A natural rebel, he did not always follow the guidelines set down by the station's management and was fired for six months after mocking the sponsored American religious shows which were a regular part of Radio London's schedule. This unwillingness to toe the line was to be a recurring pattern in his radio career at the BBC and Capital Radio, and then in his subsequent TV work. Like many pirate radio DJs (and listeners) he resented the Labour Party's opposition to what was then called "free radio" and encouraged his listeners to support the Conservatives, who had promised to introduce commercial radio if elected. (The Tories' surprise victory in the 1970 general election was seen by some as due to the number of young first-time voters who had been won over by the campaign for free radio.) His taste for the outrageous was also shown in his speech at a Conservative Party rally in the 1983 election campaign (cited, prophetically, in TV reports at the time as a turning point in British electioneering towards much more American-style tactics), in which he suggested that Russia should be bombed and that Labour leader Michael Foot should be robbed of his walking stick and knocked over.
Links to Peel
Like Peel, Everett benefited from his Liverpool background, which enabled him to become Radio London's "Beatle expert". He got to know the group and interviewed them for both Radio London and Radio One, his skill with tape recorders doubtless being an asset at a time when the Beatles were experimenting with new sounds in the recording studio. This led to his not only attending their recording sesions, but also producing their Christmas fan club records of the late 1960s. He was a strong supporter of the group during this period, featuring Beatles tracks of all kinds on his shows, but he was particularly taken with the band's "psychedelic" phase - the Revolver and Sergeant Pepper's Lonely Hearts Club Band LPs and the Penny Lane/Strawberry Fields Forever single. His playlists also reflected a more general interest in new and novel sounds - what in the mid-60s music press was called "progressive pop", although he also featured pure novelty records, including those that were performed by himself and plenty of chart pop.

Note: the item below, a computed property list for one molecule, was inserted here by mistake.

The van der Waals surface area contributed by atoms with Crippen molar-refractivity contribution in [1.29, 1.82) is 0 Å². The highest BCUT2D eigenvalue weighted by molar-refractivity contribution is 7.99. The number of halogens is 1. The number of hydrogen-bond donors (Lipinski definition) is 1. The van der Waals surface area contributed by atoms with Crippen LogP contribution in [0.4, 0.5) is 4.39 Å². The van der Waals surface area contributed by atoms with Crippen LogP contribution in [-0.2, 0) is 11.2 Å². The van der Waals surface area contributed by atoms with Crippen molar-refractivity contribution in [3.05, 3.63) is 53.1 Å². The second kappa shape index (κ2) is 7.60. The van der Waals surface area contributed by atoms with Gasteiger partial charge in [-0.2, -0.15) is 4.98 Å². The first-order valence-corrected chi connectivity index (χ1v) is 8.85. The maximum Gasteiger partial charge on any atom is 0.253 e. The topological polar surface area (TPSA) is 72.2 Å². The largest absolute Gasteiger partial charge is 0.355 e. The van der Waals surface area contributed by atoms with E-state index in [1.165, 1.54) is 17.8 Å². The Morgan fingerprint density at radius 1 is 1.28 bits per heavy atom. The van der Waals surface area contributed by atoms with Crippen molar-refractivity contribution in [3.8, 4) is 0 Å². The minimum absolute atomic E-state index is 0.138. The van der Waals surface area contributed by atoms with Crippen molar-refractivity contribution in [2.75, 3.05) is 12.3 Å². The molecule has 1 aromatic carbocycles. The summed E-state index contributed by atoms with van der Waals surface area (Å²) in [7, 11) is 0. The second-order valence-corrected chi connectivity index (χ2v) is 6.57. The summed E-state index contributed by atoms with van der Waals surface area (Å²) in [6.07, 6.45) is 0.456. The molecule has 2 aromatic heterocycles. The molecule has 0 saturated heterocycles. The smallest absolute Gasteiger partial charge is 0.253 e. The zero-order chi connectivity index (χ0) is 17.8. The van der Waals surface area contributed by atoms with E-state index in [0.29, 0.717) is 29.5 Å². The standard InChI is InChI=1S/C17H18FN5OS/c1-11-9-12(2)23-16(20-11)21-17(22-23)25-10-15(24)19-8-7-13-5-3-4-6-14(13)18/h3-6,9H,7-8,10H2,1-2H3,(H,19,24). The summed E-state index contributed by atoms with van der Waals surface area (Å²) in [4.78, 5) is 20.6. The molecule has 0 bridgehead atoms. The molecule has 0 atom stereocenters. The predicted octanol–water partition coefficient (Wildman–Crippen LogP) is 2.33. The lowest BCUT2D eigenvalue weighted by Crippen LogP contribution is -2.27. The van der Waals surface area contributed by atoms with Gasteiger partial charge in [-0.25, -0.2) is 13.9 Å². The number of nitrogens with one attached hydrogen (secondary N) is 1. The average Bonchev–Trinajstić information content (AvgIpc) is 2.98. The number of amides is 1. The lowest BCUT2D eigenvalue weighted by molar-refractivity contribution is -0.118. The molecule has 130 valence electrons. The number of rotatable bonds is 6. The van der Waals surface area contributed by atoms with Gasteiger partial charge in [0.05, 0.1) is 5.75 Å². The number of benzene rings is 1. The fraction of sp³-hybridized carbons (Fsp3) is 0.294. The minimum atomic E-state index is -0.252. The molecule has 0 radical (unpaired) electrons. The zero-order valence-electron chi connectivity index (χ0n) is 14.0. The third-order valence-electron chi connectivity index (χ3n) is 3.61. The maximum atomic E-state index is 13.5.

John Peel joined Radio London in March 1967, just before Everett left the station to work for Radio Luxembourg and the BBC. On his Radio London daytime shows, Peel displayed a similarly scatty sense of humour, hinting that he may well have been influenced by his fellow Merseysider's broadcasting style. Indeed, Peel rated Everett highly in 1967 and 1968, at one point telling his listeners on the Perfumed Garden that "Kenny knows" - as Rob Chapman remarked in his study of pirate radio, Selling the Sixties (p.128), " it was never exactly revealed what Kenny knew", although at the time Everett was a pot smoker, one reason why Peel saw him as a kindred spirit. Everett had even admitted the fact on air while working for Radio Luxembourg in 1966, which led to him being sacked by the station. By contrast Peel, having experienced police harassment during his time in California, would never have taken such a risk and only referred indirectly to soft drugs on his shows.